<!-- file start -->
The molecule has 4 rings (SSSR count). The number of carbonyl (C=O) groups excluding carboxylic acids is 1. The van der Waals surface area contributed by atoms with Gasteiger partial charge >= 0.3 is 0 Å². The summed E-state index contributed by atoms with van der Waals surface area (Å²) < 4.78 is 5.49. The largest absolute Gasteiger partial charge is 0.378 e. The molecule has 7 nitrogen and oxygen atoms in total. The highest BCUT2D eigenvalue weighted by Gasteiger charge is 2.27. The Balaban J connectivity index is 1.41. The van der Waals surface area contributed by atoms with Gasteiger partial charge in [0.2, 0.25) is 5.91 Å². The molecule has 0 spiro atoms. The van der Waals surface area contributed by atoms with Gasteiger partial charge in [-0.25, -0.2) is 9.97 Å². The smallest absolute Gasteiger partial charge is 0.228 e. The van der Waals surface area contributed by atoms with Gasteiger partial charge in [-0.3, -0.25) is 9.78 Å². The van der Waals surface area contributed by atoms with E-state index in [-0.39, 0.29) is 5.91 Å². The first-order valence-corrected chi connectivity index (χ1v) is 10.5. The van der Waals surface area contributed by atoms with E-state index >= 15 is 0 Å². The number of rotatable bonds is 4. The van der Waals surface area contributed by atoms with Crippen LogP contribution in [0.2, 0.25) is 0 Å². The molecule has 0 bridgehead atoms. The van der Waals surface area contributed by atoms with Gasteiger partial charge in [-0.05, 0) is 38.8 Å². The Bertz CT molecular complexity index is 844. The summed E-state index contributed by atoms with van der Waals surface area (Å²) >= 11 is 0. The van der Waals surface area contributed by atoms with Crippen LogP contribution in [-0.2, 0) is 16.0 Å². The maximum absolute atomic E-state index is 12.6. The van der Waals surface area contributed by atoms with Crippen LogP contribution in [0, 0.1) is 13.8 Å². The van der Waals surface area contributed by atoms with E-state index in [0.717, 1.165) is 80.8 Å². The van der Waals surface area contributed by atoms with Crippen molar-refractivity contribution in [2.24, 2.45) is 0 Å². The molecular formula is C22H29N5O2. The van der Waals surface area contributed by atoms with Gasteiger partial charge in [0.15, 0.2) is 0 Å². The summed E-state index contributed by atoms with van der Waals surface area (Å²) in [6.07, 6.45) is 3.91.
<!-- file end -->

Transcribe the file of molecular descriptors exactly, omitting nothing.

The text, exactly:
The molecule has 4 rings (SSSR count). The number of carbonyl (C=O) groups excluding carboxylic acids is 1. The van der Waals surface area contributed by atoms with Gasteiger partial charge >= 0.3 is 0 Å². The summed E-state index contributed by atoms with van der Waals surface area (Å²) < 4.78 is 5.49. The largest absolute Gasteiger partial charge is 0.378 e. The molecule has 7 nitrogen and oxygen atoms in total. The highest BCUT2D eigenvalue weighted by Gasteiger charge is 2.27. The Balaban J connectivity index is 1.41. The van der Waals surface area contributed by atoms with Gasteiger partial charge in [0.2, 0.25) is 5.91 Å². The molecule has 0 spiro atoms. The van der Waals surface area contributed by atoms with Gasteiger partial charge in [-0.25, -0.2) is 9.97 Å². The smallest absolute Gasteiger partial charge is 0.228 e. The van der Waals surface area contributed by atoms with Gasteiger partial charge in [-0.3, -0.25) is 9.78 Å². The van der Waals surface area contributed by atoms with E-state index in [-0.39, 0.29) is 5.91 Å². The first-order valence-corrected chi connectivity index (χ1v) is 10.5. The van der Waals surface area contributed by atoms with E-state index >= 15 is 0 Å². The number of rotatable bonds is 4. The van der Waals surface area contributed by atoms with Crippen LogP contribution in [0.2, 0.25) is 0 Å². The molecule has 0 bridgehead atoms. The van der Waals surface area contributed by atoms with Gasteiger partial charge in [-0.05, 0) is 38.8 Å². The Bertz CT molecular complexity index is 844. The summed E-state index contributed by atoms with van der Waals surface area (Å²) >= 11 is 0. The van der Waals surface area contributed by atoms with Crippen LogP contribution in [-0.2, 0) is 16.0 Å². The maximum absolute atomic E-state index is 12.6. The van der Waals surface area contributed by atoms with Crippen LogP contribution in [0, 0.1) is 13.8 Å². The van der Waals surface area contributed by atoms with E-state index in [0.717, 1.165) is 80.8 Å². The van der Waals surface area contributed by atoms with Crippen molar-refractivity contribution in [2.24, 2.45) is 0 Å². The molecular formula is C22H29N5O2. The van der Waals surface area contributed by atoms with Gasteiger partial charge in [0.15, 0.2) is 0 Å². The summed E-state index contributed by atoms with van der Waals surface area (Å²) in [6.07, 6.45) is 3.91.